They mimic the sound of hogs to keep from getting eaten:

Bird or beast? A cuckoo seems to have learned how to mimic the sounds made by the pig-like peccaries it lives alongside, perhaps to ward off predators.

The Neomorphus ground cuckoos live in forests in Central and South America, where they often follow herds of wild peccaries so they can feed on the invertebrates that the peccaries disturb as they plough through the leaf litter.

Ecologists have noticed that when the cuckoos clap their beaks together they sound a lot like the tooth clacks the peccaries make to deter large predatory cats. To find out whether this is just coincidence or evidence of mimicry, Cibele Biondo at the Federal University of ABC in Brazil and her team analysed the cuckoo and peccary sounds, and compared them with the beak clapping sounds made by roadrunners – close relatives of the ground cuckoos.

Logically, the cuckoos should sound most similar to roadrunners, given that the two are closely related. But the analysis suggested otherwise. “The acoustic characteristics are more similar to the teeth clacking of peccaries,” says Biondo.

Deceiving predators?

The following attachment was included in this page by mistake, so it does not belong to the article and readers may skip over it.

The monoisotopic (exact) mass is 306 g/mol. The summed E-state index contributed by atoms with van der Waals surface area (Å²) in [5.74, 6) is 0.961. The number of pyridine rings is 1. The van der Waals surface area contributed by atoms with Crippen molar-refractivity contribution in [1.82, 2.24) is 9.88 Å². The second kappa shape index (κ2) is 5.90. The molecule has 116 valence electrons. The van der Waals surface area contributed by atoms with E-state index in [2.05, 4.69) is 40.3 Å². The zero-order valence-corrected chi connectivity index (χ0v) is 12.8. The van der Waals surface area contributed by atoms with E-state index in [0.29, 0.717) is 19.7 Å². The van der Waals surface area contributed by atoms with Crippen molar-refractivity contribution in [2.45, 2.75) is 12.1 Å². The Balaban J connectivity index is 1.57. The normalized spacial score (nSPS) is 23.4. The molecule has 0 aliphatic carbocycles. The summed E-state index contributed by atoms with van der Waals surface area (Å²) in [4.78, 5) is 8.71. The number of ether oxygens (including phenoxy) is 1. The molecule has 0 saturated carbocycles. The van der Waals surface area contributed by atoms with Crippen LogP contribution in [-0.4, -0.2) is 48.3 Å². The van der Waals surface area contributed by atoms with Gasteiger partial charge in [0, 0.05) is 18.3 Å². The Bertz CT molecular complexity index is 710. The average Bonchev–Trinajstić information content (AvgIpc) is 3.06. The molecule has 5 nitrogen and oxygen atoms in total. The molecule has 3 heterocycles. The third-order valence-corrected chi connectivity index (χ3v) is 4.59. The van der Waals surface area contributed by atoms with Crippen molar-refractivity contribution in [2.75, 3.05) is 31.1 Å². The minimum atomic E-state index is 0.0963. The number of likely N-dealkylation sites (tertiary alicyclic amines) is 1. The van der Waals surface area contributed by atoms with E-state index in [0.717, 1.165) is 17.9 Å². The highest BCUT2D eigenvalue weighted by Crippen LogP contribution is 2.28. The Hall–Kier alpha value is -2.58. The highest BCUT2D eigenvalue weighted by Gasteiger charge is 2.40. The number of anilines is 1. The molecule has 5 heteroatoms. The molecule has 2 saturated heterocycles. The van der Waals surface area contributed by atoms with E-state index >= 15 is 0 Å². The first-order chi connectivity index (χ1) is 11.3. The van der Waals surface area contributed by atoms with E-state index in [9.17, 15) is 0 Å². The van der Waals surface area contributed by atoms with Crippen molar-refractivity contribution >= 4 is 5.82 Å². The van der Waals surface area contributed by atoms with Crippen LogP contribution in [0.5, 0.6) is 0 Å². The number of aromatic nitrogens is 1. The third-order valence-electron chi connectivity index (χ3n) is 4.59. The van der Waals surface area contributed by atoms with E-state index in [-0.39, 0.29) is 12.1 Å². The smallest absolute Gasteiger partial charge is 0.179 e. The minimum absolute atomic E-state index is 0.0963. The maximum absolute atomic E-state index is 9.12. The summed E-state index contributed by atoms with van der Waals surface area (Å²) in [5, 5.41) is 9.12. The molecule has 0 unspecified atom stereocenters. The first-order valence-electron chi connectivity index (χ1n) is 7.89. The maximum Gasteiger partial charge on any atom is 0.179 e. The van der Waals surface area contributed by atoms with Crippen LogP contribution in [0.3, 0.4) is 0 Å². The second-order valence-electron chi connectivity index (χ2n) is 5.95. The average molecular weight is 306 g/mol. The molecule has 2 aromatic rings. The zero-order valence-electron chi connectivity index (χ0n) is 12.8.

She suspects that cuckoos have something to gain by imitating the peccaries, particularly in the dark, dense forests where predators rely on hearing as much as vision. “Cuckoos may deceive predators by making it appear that peccaries are present when they are not,” says Biondo.

Dave Gammon at Elon University in North Carolina is intrigued by the findings. He wonders whether the acoustic similarities can be explained by the cuckoos and peccaries producing similar sounds in response to some features of their shared environment – in other words, that the similarities are the result of convergent evolution rather than mimicry.

Biondo and her colleagues have considered alternatives too. For instance, by making the same sounds, cuckoos and pigs could be teaming up to protect each other. The birds could be taking on the role of guards while peccaries ward off attackers, for example.

Gammon isn’t convinced that the two species need to make similar calls to recognise and respond to each other. But he thinks there could be more going on. “It will be interesting to see what additional evolutionary insights are made,” he says.

Biondo’s team now hopes to conduct experiments in the field to explore further. “It could be a challenge due to the rarity and elusive behaviour of both species,” says Biondo.

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